Design Decisions

Gameplay First Level

Indie game developers wear a lot of hats when making game. Particularly when working on a solo project. You become the lead programmer, artist, designer, music composer, producer and PR guy. You are expected to be (or at least encouraged to be) good at most of those thing. Sometimes I wish my creative outlet was something easier like photography ( no offence to photographers, I have no idea how hard it is ot be a photographer :) ). Over the past year or so I have spent a few hours every day working on everything I consider my weak areas in game development, particularly art and design. I followed tuns of great artist and most importantly sat down and drew at least one thing every day. I also created a creative bank account a term I learned from Jake Parker, a talented Illustrator. It is inspiring to look through when I am running low on things to create.

Design on the other hand is a bit harder to “improve” on, at least it is harder to quantify. I can’t say for sure that I am a better designer than I was last year just because I read a few books and played more games. I think I understand the theories better at least. What I can quantify however, is how quickly I can now make decisions on what is a “bad” or “good” gameplay mechanic or design. I find myself being more critical of games I play and my own games as well.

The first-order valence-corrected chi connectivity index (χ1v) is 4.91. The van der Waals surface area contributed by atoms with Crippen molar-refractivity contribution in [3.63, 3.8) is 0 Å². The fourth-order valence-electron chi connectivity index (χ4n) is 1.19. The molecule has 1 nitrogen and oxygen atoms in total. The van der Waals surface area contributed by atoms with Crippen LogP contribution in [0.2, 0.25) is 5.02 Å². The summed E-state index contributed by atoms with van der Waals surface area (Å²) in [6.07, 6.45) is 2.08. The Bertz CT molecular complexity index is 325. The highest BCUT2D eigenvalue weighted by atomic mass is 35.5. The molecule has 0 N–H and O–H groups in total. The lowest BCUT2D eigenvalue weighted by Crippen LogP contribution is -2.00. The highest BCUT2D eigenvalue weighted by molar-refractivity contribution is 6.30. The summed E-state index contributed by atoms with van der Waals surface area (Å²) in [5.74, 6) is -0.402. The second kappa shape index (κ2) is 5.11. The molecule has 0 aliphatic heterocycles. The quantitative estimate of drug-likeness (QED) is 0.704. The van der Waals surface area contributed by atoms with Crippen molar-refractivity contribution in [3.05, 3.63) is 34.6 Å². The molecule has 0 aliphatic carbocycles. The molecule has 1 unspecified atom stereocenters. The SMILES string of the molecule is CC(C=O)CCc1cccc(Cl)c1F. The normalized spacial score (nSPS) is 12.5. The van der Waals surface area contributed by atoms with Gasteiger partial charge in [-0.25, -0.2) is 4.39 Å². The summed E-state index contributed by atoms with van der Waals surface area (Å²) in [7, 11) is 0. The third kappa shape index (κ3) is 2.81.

A Pico-8 project I started recently is shaping up quickly and is an exercise in everything I have learned about design over the last few months. It has a tiny scope a few solid mechanics and most importantly leans on my current resources and past experiences.

The game itself draws heavily from three of my favorite games for the 80s:

I also pulled the bomb mechanics from Bomb Brawl. A fun game we made at Halfbot a few years ago. This project has lots of work needed but it is nice to be working on something creative again.


About Melvin Samuel

My name is Melvin Samuel. I am a full time dad, application developer and a part-time indie game developer.